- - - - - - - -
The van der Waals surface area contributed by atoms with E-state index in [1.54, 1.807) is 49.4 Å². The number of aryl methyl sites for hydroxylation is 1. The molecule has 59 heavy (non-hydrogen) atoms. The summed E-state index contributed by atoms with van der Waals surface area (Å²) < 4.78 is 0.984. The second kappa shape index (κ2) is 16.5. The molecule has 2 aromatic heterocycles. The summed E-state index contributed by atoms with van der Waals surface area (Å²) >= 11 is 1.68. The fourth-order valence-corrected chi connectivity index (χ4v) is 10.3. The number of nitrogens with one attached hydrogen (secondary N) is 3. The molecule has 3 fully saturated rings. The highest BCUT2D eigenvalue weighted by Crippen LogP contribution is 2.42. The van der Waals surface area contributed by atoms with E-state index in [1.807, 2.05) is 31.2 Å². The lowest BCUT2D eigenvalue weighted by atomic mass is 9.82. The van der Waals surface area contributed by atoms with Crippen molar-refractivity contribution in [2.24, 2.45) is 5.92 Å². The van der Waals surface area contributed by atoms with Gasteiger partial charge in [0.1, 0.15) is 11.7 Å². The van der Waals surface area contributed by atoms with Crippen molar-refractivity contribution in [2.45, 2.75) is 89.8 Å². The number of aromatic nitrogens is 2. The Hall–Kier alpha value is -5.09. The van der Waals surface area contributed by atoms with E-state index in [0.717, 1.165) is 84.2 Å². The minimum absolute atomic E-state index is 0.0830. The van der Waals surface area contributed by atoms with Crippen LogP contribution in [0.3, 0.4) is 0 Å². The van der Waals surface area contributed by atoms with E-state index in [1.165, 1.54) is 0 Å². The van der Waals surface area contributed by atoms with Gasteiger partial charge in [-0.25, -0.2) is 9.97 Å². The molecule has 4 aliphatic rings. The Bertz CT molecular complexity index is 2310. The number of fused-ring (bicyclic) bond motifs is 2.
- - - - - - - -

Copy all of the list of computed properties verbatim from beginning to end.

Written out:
The van der Waals surface area contributed by atoms with E-state index in [1.54, 1.807) is 49.4 Å². The number of aryl methyl sites for hydroxylation is 1. The molecule has 59 heavy (non-hydrogen) atoms. The summed E-state index contributed by atoms with van der Waals surface area (Å²) < 4.78 is 0.984. The second kappa shape index (κ2) is 16.5. The molecule has 2 aromatic heterocycles. The summed E-state index contributed by atoms with van der Waals surface area (Å²) >= 11 is 1.68. The fourth-order valence-corrected chi connectivity index (χ4v) is 10.3. The number of nitrogens with one attached hydrogen (secondary N) is 3. The molecule has 3 fully saturated rings. The highest BCUT2D eigenvalue weighted by Crippen LogP contribution is 2.42. The van der Waals surface area contributed by atoms with E-state index in [1.807, 2.05) is 31.2 Å². The lowest BCUT2D eigenvalue weighted by atomic mass is 9.82. The van der Waals surface area contributed by atoms with Crippen molar-refractivity contribution in [2.24, 2.45) is 5.92 Å². The van der Waals surface area contributed by atoms with Gasteiger partial charge in [0.1, 0.15) is 11.7 Å². The van der Waals surface area contributed by atoms with Crippen molar-refractivity contribution in [2.45, 2.75) is 89.8 Å². The number of aromatic nitrogens is 2. The Hall–Kier alpha value is -5.09. The van der Waals surface area contributed by atoms with E-state index in [0.717, 1.165) is 84.2 Å². The minimum absolute atomic E-state index is 0.0830. The van der Waals surface area contributed by atoms with Crippen LogP contribution in [0.3, 0.4) is 0 Å². The van der Waals surface area contributed by atoms with E-state index in [1.165, 1.54) is 0 Å². The van der Waals surface area contributed by atoms with Gasteiger partial charge in [-0.25, -0.2) is 9.97 Å². The molecule has 4 aliphatic rings. The Bertz CT molecular complexity index is 2310. The number of fused-ring (bicyclic) bond motifs is 2.